Following Gandhiji's principle of non-violence: Sharmila
Irom Sharmila told reporters that she has been protesting for past nearly 12 years for the society.
New Delhi: Activist Irom Sharmila Chanu, who on Monday was charged with attempting suicide for her fast unto death here in 2006 while demanding repeal of controversial AFSPA, said she is following Mahatma Gandhi's principle of non-violence and should not be "discriminated" against.
Chanu, while speaking to mediapersons outside the court room at Patiala House complex, said she and other residents of states affected by Armed Forces Special Powers Act (AFSPA) need "peace" and "not violence" and the democratic leaders
should hear her "non-violent protest".
She expressed her desire "to live a normal life" and asked why the government was "scared of giving her fundamental rights of a human being".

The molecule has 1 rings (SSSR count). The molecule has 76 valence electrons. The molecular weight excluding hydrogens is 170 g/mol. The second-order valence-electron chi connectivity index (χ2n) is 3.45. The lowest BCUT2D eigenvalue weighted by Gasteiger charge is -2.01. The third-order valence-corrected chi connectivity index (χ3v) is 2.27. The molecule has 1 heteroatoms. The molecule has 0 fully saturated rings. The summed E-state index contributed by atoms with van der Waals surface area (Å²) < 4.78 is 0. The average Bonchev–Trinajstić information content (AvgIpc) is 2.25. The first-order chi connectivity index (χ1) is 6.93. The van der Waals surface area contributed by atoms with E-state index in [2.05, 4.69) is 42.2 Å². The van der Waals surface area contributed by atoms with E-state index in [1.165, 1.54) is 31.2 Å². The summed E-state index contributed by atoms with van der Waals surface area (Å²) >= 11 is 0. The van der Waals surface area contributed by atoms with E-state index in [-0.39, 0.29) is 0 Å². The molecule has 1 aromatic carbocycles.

"I am just a simple woman who wants to follow the non- violent principle of Gandhiji, the father of the nation. Just treat us also like him and do not discriminate. As a leadership, don't be biased against a human being," the
40-year-old Manipuri activist, whose counsel had sought court's permission to talk to media, said.
Chanu was flown in to Delhi from Manipur last evening to appear before a court here which today framed charges under section 309 (attempting to commit suicide) of the IPC against her after she refused to plead guilty, saying that hers was a
She told reporters that she has been protesting for past nearly 12 years for the society and is demanding the rights of a democratic citizen.
"I am doing this for the society and other AFSPA affected states but we are the citizens of a democratic country and so my demand is for rights of a democratic citizen who needs justice. We need peace, not violence. Our democratic leaders
should hear my non-violent protest," she said.
Chanu, who is in judicial custody and is being fed through a tube, added that Justice (retd) BP Jeevan Reddy Committee, set up to review the AFSPA, has also recommended repealing of this "draconian law". She also accused the government and the Army of "colluding for cheating" people.